One marvellous thing I did for myself recently was buy membership of Robert McKee’s one-day Thriller seminar in Melbourne. As far back as – I think – 2004 I did a similar trip, heading to Melbourne for McKee’s Horror seminar. It was the most invigorating day of story I had that year and for possibly several years after because, when you think about it, not many people are doing advanced seminars on writing. I mean, there are diplomas & PhDs & such, but there’s a gap there for people like me who are looking for a day or weekend of intense theory. And relatively few people have given their lives over to the *analysis* of the creation of story – rather than the actual writing/editing/critiquing of it.
In Horror, I learned about destruction of God & the mother, the power of the antagonist, the survival of the most reasonable character (not the most brave, the most intelligent, or the most funny – they will all die; only the moderates will survive). In Thriller I learned about the shortcomings of bureaucracy, the ‘speech in praise of the bad guy’, and how to plant clues that are ‘chronologically and causally out of sequence’. It was, frankly, a blast.
Also in these 2 seminars I watched Alien & Se7en respectively, & if there was a (legal) way to capture McKee chatting through a film, giving his analysis from the podium or the couch beside you & make those hours available for sale, I would be broke. I’ve never looked at those films the same way again, & that also goes for Casablanca, which I saw him present two years ago during his Story seminar in Sydney (which was an alarming example of physical challenge on the part of an audience trapped in a cinema with migraine-inducing spotlights & no air conditioning for a day).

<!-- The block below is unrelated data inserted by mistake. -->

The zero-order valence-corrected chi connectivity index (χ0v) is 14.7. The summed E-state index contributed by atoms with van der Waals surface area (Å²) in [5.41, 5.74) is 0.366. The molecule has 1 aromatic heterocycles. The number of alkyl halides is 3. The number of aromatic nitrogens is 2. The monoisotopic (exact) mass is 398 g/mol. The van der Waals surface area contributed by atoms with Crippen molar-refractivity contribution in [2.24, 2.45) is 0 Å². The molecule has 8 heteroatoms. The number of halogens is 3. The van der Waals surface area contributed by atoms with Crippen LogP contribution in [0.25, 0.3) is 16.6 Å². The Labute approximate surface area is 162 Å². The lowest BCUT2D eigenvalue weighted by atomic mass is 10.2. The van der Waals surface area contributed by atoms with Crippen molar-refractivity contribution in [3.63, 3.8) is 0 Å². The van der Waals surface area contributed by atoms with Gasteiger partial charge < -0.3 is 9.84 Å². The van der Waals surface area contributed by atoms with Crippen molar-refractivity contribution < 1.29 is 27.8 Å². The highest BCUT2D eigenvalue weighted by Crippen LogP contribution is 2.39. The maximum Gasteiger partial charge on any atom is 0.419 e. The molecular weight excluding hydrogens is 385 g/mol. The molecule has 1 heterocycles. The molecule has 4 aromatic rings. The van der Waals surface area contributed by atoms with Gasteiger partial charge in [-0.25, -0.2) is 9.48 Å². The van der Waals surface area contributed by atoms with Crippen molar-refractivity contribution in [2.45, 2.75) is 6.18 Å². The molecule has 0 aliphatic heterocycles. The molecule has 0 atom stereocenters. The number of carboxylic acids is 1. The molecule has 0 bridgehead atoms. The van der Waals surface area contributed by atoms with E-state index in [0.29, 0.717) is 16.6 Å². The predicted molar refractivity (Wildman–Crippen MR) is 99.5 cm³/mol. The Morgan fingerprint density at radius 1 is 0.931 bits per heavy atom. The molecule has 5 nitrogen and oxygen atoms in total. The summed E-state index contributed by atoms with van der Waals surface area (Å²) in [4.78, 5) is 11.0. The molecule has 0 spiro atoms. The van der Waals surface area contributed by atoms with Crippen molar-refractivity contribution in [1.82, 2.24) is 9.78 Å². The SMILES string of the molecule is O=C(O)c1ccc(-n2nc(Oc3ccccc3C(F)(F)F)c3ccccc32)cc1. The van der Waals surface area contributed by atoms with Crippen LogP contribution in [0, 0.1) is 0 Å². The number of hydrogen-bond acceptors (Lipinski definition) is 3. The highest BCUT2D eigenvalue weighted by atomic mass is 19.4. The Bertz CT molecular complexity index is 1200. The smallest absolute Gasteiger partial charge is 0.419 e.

Rjurick Davidson writes at Overland about his experiences with McKee & it got me thinking that, yes, one of the appeals of McKee is his assuredness. His certainty about everything he’s saying, from the meaning of a story to the meaningfulness of storytelling. Especially given the vagaries of the average writing career, it’s no wonder McKee can be like a drug to an uncertain writer.
But it also made me think about the application of McKee’s moral structure – because his theory & his film interpretations are indeed moral interpretations – to the novel. It occurred to me, listening to him, that he’s right, more than right, for film. I expect the ‘right’ moral outcomes from film. I expect the good guys to win or if they don’t win, I expect them to lose in meaningful & instructive ways. I expect the best conclusions to be made by the best characters. Or, if none of this happens, I expect my expectations to be ‘handled’.
For novels, well, it’s a different story. In novels I expect anything can happen. Including any moral thing. Am I just being hypocritical here? Maybe. But I also find myself pulling towards McKee’s moral certitude. And I don’t even feel bad about that.
“Anything you can do as a human being that somehow helps diminish the amount of suffering in the world is a good thing and a meaningful thing. I believe that the telling of story, beautifully and truthfully and powerfully, helps human beings understand how and why life changes and therefore they suffer less by having some sense of meaning. And so one way you can overcome the meaninglessness of life is to express meaning in a beautiful way in your story and as a result human beings live more beautifully having experienced your story than they did without it. And that’s meaningful.”
– Robert McKee, transcribed from a video chat at storylogue.com